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Wednesday, February 10, 2010

Catholic Blizzards

For over 25 years (1950-1976), Josef Pieper was professor of philosophical anthropology at the University of Munster. As professor emeritus, he continued to lecture at the university for another 20 years past that. For over 60 years, he taught Plato and Thomistic philosophy and theology. He was awarded the Balzan Prize in philosophy, and the Ehrenring. His 1966 classic, The Four Cardinal Virtues, was actually a compilation of earlier essays written in the 1950s. This book is so thorough, clear and concise that it is considered a standard text in both undergraduate and graduate theology and philosophy programs.

Why do I mention Pieper? Because Josef Pieper described Chris West's teachings as Manichean long before Chris West was ever born.

I have documented elsewhere how both John Paul II and Thomas Aquinas both directly contradict Chris West's cult teachings and pseudo-Catholic theology. But, rather than acknowledging that he is wrong, Chris continues to mis-represent both John Paul II and Thomas, insisting that the clear words of the Pope and the Angelic Doctor do not mean what they say.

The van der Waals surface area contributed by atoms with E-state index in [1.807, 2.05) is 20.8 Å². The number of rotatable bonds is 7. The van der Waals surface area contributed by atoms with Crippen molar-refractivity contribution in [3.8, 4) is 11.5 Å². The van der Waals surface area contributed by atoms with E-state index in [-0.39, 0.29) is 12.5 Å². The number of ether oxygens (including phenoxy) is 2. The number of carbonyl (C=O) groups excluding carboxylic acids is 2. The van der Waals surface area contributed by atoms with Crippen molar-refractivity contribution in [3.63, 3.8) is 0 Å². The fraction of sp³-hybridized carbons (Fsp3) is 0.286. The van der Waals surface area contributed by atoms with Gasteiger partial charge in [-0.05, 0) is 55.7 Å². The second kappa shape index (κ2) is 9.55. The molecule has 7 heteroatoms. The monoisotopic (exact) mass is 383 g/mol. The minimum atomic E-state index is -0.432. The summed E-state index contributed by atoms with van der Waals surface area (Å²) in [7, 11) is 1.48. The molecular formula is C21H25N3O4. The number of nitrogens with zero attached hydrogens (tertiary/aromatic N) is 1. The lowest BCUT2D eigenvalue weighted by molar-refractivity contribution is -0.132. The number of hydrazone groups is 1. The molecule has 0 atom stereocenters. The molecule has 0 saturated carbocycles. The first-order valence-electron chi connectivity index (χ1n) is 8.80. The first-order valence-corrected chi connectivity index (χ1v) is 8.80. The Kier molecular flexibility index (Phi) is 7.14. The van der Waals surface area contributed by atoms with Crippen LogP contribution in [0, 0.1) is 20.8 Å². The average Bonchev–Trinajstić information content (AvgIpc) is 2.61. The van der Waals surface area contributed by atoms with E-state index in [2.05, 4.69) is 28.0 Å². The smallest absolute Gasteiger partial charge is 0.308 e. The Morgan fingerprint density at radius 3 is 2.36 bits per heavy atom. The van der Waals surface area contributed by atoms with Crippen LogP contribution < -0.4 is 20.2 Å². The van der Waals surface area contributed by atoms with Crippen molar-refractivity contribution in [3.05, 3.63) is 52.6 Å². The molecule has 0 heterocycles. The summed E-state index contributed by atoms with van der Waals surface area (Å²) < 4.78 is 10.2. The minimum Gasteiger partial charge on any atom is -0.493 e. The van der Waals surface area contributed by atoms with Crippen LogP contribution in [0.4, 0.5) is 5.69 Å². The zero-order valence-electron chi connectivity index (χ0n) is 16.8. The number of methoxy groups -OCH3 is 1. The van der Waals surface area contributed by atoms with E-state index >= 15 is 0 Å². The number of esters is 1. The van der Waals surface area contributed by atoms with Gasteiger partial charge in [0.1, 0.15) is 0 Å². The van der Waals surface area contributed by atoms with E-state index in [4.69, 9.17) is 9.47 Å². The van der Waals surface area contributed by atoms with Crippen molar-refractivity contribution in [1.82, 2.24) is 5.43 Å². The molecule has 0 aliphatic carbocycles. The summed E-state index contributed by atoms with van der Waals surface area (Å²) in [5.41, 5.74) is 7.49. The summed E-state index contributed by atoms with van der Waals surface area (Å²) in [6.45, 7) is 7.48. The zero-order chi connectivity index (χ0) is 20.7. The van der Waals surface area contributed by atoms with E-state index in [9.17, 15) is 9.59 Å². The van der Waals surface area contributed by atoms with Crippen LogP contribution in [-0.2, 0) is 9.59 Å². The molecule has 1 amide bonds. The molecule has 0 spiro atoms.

For instance, although both Pope John Paul II and the Angelic Doctor describe continence as a virtue, West insists it is not. In order to make his case, he studiously avoids the passages in which both men specifically name continence a virtue, instead pointing his acolytes towards passages which have little or nothing to do with the virtue at all.

West insists that sex is the means by which everything is spiritualized, and he further insists that there can be no real virtue without this spiritualization. Josef Pieper was aware of this tendency in Catholic thought, and he had very specific things to say about it:

In The Four Cardinal Virtues, Pieper devotes an entire section to a discussion of the two forms of chastity. In it, he differentiates between chastity as temperentia and chastity as continentia.